A divorce is never an easy time. Even when the parties agree to divorce, and it is uncontested, it is still an emotional experience. There is a lot going on, like court dates, dividing property, and dealing with child custody and other legal matters. It is a stressful situation.
A divorce primarily affects one’s personal life, but if you are employed, it is not uncommon for the end of a marriage to affect your work life as well. You may be trying to hide your divorce from your boss, and if you are a remote worker who is rarely in the office, you may be able to do so successfully. However, if you are an onsite worker, your manager is bound to catch wind that you are going through a divorce.
It depends on your work environment and the manager’s work style and personality, but the good news is that many companies are being flexible with divorcing employees. They are installing various divorce benefits and programs to help employees navigate the divorce process and transition to single life with ease.
Employees are seeking work-life balance, and employers are stepping up to help. After all, hiring new employees is a costly and time-consuming process, so it is easier to hold onto the employees you have – especially if they are high performers – and add benefits to support them.
There is no doubt that a worker’s mental health can be impacted as they go through a divorce. There are a lot of details to hammer out, especially in terms of finances and child custody if there are kids involved. It is labor intensive, and for those who have never been through a divorce before, it is a real shock.
A divorce can affect someone physically and mentally. Those going through a divorce may have trouble focusing and concentrating. They may forget to do certain tasks. They may feel stressed out and overwhelmed. On top of this, many employees have to take time off work to attend lawyer meetings or go to court. These situations can affect not only the divorcing employee but also co-workers, customers, teams, and managers,
Employers are becoming more and more aware of the difficulties that a divorce can bring to a worker. That is why they are offering a wide range of benefits to help. Flexible working arrangements are a common benefit, with companies allowing remote work, flexible scheduling, and paid time off so that employees can tend to personal matters. Many are also providing emotional and mental health support through various third-party companies. While divorce benefits are becoming more commonplace, employees should not expect them. Employees who are going through a divorce should talk to their human resources department about available benefits.
What Employers are Doing
Employers are becoming increasingly aware of the psychological impacts of divorce. With employees feeling pervasive stress, along with higher post-pandemic divorce rates, companies feel more inclined to have support measures in place.
Of course, divorce benefits vary by employer. In September 2022, publishing company Hearst rolled out a divorce benefits program to its 12,000 employees. Through a partnership with SupportPay, employees are offered assistance with child support payment and management. Other benefits include free therapy sessions and legal assistance.
Many companies in general are promoting more family-friendly policies for employees who are divorcing. Divorce is often considered a life event in HR policies, so many companies are offering support in this regard. Some benefits include flexible work schedules, access to counseling, and support services for employees.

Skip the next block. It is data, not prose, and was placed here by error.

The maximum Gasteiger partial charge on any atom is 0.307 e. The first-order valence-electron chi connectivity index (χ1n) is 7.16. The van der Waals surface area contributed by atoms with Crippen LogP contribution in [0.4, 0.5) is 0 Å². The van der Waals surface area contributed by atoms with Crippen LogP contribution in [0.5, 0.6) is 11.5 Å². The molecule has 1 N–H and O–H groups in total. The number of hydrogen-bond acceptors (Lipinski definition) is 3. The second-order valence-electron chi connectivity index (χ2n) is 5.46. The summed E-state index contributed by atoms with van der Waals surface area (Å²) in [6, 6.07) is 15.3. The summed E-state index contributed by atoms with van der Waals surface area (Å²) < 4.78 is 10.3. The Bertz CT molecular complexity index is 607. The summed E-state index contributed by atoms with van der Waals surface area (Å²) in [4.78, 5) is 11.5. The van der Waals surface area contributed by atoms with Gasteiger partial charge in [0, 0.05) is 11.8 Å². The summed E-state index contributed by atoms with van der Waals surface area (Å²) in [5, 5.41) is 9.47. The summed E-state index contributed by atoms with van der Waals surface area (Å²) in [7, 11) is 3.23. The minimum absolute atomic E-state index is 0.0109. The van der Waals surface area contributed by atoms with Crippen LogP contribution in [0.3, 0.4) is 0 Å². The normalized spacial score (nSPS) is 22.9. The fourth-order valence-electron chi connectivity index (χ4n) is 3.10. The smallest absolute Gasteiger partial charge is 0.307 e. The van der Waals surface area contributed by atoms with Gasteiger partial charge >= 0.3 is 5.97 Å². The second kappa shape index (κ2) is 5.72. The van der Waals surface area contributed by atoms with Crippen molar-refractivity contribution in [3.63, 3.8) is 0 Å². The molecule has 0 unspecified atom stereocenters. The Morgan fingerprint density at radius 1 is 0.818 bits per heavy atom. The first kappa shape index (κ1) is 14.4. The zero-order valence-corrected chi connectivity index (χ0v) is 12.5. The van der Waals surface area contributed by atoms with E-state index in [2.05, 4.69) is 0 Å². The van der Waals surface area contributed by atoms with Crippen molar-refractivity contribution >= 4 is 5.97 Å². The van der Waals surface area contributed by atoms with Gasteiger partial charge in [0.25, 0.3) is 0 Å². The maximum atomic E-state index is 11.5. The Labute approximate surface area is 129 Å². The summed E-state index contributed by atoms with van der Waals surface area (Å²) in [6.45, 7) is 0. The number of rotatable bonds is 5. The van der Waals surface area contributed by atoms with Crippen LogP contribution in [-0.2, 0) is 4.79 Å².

Integrating these benefits is just good business. It is always good to be able to hang onto top employees, and when these workers are feeling the stress of divorce, it is best to have support measures in place. These benefits can help employees feel supported. Job satisfaction increases as workers feel more loyal to companies that offer such benefits. These benefits allow workers to keep their jobs while going through one of the most difficult experiences of their lives.
Having these benefits in place makes financial sense as well. They do not cost that much and do not get used often. Adding them is an easy process that shows employers care about workers. Employees no longer feel like a number. They are seen as valuable resources. Plus, a supportive workplace will allow for better employee functioning post-divorce.
Employers may be hesitant to put divorce benefits into play due to concerns such as abuse. How much flexibility and time off does a divorcing employee get? Will co-workers who are not going through a divorce feel resentful of the benefits?
Another issue is that employees may expect these benefits. Divorce benefits, while helpful, are not a requirement.
Plus, it may be unclear who qualifies for these benefits. Are they for couples who are legally married? What about those who are cohabitating? Do married or single employees get any of the same benefits for life events?
Seek Legal Help
In the past, people tried to keep their personal and work lives separate. However, divorce is one of those personal events that spill over into the workplace. Employers can support workers by offering benefits and programs to help them with the transition.
Having a good lawyer on your side can also be helpful. See how Broward County divorce attorney Scott J. Stadler can help you navigate divorce and deal with this difficult time without too much disruption. Schedule a consultation with our office today by filling out the online form or calling (954) 346-6464.